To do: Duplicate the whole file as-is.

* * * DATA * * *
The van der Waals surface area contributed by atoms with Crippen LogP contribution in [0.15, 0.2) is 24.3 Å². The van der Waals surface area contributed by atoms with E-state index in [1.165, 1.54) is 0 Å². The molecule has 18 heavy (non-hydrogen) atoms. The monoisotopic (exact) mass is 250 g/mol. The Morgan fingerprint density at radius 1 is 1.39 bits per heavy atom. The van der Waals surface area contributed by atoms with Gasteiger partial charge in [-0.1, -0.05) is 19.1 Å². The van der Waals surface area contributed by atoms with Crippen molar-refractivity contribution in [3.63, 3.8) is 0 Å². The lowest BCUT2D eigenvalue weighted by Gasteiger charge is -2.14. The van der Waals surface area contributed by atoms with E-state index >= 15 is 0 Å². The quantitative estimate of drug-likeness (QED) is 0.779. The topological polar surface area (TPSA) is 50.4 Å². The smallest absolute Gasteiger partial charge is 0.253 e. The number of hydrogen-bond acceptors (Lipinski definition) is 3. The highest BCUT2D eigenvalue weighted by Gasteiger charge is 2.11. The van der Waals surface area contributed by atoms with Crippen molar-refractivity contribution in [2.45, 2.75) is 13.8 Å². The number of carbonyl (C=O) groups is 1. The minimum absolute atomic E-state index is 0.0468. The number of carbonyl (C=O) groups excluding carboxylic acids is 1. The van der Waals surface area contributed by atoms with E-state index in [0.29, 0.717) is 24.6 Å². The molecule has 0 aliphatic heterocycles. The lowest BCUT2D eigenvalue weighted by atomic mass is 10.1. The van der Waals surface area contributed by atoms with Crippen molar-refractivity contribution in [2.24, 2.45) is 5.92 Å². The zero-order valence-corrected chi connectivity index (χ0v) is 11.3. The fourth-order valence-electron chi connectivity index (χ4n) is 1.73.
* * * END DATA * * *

The van der Waals surface area contributed by atoms with Crippen LogP contribution in [0.15, 0.2) is 24.3 Å². The van der Waals surface area contributed by atoms with E-state index in [1.165, 1.54) is 0 Å². The molecule has 18 heavy (non-hydrogen) atoms. The monoisotopic (exact) mass is 250 g/mol. The Morgan fingerprint density at radius 1 is 1.39 bits per heavy atom. The van der Waals surface area contributed by atoms with Gasteiger partial charge in [-0.1, -0.05) is 19.1 Å². The van der Waals surface area contributed by atoms with Crippen molar-refractivity contribution in [3.63, 3.8) is 0 Å². The lowest BCUT2D eigenvalue weighted by Gasteiger charge is -2.14. The van der Waals surface area contributed by atoms with E-state index >= 15 is 0 Å². The quantitative estimate of drug-likeness (QED) is 0.779. The topological polar surface area (TPSA) is 50.4 Å². The smallest absolute Gasteiger partial charge is 0.253 e. The number of hydrogen-bond acceptors (Lipinski definition) is 3. The highest BCUT2D eigenvalue weighted by Gasteiger charge is 2.11. The van der Waals surface area contributed by atoms with Crippen molar-refractivity contribution in [2.45, 2.75) is 13.8 Å². The number of carbonyl (C=O) groups is 1. The minimum absolute atomic E-state index is 0.0468. The number of carbonyl (C=O) groups excluding carboxylic acids is 1. The van der Waals surface area contributed by atoms with E-state index in [0.29, 0.717) is 24.6 Å². The molecule has 0 aliphatic heterocycles. The lowest BCUT2D eigenvalue weighted by atomic mass is 10.1. The van der Waals surface area contributed by atoms with Crippen molar-refractivity contribution in [2.24, 2.45) is 5.92 Å². The zero-order valence-corrected chi connectivity index (χ0v) is 11.3. The fourth-order valence-electron chi connectivity index (χ4n) is 1.73.